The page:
Uber Begins Running Real-Time Background Checks On Drivers

In an effort to counteract the bad press its drivers have received lately, Uber has started running continuous background checks on its employees in order to immediately flag any drivers that may have been charged with a crime.

Since launching the system at the beginning of the month, Uber has already barred twenty-five drivers from working. Now, the company will enact the new testing system for all US drivers. Drivers with prior convictions or charges for felonies, violent crimes, and other offenses, are not allowed to work for Uber. These types of charges will now be monitored in real time.

The new ongoing background checks were motivated by a CNN investigation that showed that more than 100 Uber drivers had been accused of assaulting or abusing passengers. The Uber Vice President of Safety and Insurance, Gus Fuldner, told Axios that the company believes the new testing system “is a way to get the same kind of info as in a background check, but get it in a real-time manner.”

"Safety is essential to Uber and we want to ensure drivers continue to meet our standards on an ongoing basis. This new continuous checking technology will strengthen our screening process and improve safety," Fuldner added.



Checkr, the company doing the background-checks, uses names and Social Security numbers to run checks of court records, offender registries, motor vehicle records, and terrorist watch lists. The system also works with real-time data collection company Appriss, which provides updates with new data from local police departments. Now, when a driver is charged with a crime, Uber will receive an alert, and the company will decide whether to fire the employee or keep them driving.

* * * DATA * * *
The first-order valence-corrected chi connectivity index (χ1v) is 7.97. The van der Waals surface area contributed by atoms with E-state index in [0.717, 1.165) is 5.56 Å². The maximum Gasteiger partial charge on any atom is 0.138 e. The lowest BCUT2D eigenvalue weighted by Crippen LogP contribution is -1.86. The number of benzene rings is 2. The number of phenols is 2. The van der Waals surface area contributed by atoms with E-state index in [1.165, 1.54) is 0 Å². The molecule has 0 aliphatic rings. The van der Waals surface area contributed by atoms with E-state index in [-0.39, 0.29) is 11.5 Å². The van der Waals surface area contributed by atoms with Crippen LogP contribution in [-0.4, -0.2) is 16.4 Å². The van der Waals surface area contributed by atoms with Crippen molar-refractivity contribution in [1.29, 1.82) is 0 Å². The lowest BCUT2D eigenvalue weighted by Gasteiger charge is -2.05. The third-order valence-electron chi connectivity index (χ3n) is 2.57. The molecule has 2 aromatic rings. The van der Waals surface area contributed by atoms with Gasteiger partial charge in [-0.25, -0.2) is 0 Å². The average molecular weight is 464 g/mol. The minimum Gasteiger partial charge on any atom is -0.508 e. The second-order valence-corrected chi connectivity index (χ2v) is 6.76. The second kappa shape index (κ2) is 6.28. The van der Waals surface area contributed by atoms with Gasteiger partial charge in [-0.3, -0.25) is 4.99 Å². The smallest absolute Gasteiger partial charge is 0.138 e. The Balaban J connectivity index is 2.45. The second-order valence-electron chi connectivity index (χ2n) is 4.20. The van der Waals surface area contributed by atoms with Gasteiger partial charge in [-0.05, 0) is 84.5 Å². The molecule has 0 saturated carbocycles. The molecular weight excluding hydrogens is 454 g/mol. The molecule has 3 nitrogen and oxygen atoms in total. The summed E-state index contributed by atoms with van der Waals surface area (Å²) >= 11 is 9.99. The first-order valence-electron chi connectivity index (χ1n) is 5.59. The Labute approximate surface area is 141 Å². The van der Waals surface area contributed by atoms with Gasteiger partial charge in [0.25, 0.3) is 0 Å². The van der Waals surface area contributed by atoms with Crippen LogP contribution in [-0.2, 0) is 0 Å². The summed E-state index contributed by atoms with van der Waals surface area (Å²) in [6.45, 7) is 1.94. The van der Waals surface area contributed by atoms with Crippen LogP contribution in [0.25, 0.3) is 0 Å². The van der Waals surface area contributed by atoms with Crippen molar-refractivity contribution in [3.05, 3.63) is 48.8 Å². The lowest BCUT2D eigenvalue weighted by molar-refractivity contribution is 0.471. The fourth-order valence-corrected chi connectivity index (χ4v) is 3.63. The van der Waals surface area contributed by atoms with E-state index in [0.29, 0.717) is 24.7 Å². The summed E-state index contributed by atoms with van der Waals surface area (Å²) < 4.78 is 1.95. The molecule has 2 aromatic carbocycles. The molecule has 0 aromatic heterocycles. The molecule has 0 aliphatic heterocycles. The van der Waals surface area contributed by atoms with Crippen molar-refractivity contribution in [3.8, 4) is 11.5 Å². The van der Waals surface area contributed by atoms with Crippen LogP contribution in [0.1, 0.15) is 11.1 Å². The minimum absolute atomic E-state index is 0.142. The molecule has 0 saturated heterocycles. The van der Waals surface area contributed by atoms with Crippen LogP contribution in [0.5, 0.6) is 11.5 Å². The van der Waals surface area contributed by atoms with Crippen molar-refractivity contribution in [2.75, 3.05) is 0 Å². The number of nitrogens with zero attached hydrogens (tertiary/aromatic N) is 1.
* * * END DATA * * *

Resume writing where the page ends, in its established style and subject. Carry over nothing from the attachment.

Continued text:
Despite the changes, safety experts are urging Uber to do more, like conducting in-person interviews and fingerprint checks, which taxi companies require for drivers. Uber has dismissed these demands saying that fingerprint checks refer to past arrests, and may be discriminatory against minorities who face disproportionately higher arrest rates than non-minorities.

After the CNN investigation, Tony West, the chief legal officer for Uber, announced policy changes regarding the company’s handling of harassment and assault reports. One of the changes was to no longer force passengers into arbitration if they accuse a driver of those crimes.

"It's only by accounting and acknowledging [reports] that we are empowered to take action in reducing the incidents of sexual assault," West told CNN. "We want to bring these numbers out in the open. We want people to acknowledge the enormity of the issue, and we want us to begin to think of constructive ways to prevent and end sexual assault."

The company has also pledged to publish a "safety transparency report" to inform the public of how many assaults occur on its platform.


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